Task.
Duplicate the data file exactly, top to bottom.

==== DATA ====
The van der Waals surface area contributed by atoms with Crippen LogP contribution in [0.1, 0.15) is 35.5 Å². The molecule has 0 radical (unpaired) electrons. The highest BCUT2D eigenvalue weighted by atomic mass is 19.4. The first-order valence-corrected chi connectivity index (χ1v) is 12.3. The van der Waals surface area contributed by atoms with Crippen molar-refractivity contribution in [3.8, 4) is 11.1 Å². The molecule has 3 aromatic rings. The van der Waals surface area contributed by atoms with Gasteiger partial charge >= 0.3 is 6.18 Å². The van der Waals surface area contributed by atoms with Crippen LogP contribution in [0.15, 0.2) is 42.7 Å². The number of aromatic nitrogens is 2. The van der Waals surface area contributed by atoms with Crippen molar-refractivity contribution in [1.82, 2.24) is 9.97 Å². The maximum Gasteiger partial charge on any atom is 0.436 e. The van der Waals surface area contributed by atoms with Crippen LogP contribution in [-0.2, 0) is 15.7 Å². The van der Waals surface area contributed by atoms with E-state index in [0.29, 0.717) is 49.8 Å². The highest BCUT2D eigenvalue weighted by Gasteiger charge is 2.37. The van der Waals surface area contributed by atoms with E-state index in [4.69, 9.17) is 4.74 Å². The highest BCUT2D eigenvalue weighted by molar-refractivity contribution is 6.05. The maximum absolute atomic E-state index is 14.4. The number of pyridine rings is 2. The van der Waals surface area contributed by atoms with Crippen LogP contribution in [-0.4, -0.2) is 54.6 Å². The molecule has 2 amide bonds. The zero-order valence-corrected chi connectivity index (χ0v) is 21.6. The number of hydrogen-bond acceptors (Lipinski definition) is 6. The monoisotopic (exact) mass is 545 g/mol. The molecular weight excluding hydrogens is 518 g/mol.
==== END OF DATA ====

The van der Waals surface area contributed by atoms with Crippen LogP contribution in [0.1, 0.15) is 35.5 Å². The molecule has 0 radical (unpaired) electrons. The highest BCUT2D eigenvalue weighted by atomic mass is 19.4. The first-order valence-corrected chi connectivity index (χ1v) is 12.3. The van der Waals surface area contributed by atoms with Crippen molar-refractivity contribution in [3.8, 4) is 11.1 Å². The molecule has 3 aromatic rings. The van der Waals surface area contributed by atoms with Gasteiger partial charge >= 0.3 is 6.18 Å². The van der Waals surface area contributed by atoms with Crippen LogP contribution in [0.15, 0.2) is 42.7 Å². The number of aromatic nitrogens is 2. The van der Waals surface area contributed by atoms with Crippen molar-refractivity contribution in [1.82, 2.24) is 9.97 Å². The maximum Gasteiger partial charge on any atom is 0.436 e. The van der Waals surface area contributed by atoms with Crippen LogP contribution in [-0.2, 0) is 15.7 Å². The van der Waals surface area contributed by atoms with E-state index in [0.29, 0.717) is 49.8 Å². The highest BCUT2D eigenvalue weighted by Gasteiger charge is 2.37. The van der Waals surface area contributed by atoms with E-state index in [4.69, 9.17) is 4.74 Å². The highest BCUT2D eigenvalue weighted by molar-refractivity contribution is 6.05. The maximum absolute atomic E-state index is 14.4. The number of pyridine rings is 2. The van der Waals surface area contributed by atoms with Crippen LogP contribution in [-0.4, -0.2) is 54.6 Å². The molecule has 2 amide bonds. The zero-order valence-corrected chi connectivity index (χ0v) is 21.6. The number of hydrogen-bond acceptors (Lipinski definition) is 6. The monoisotopic (exact) mass is 545 g/mol. The molecular weight excluding hydrogens is 518 g/mol.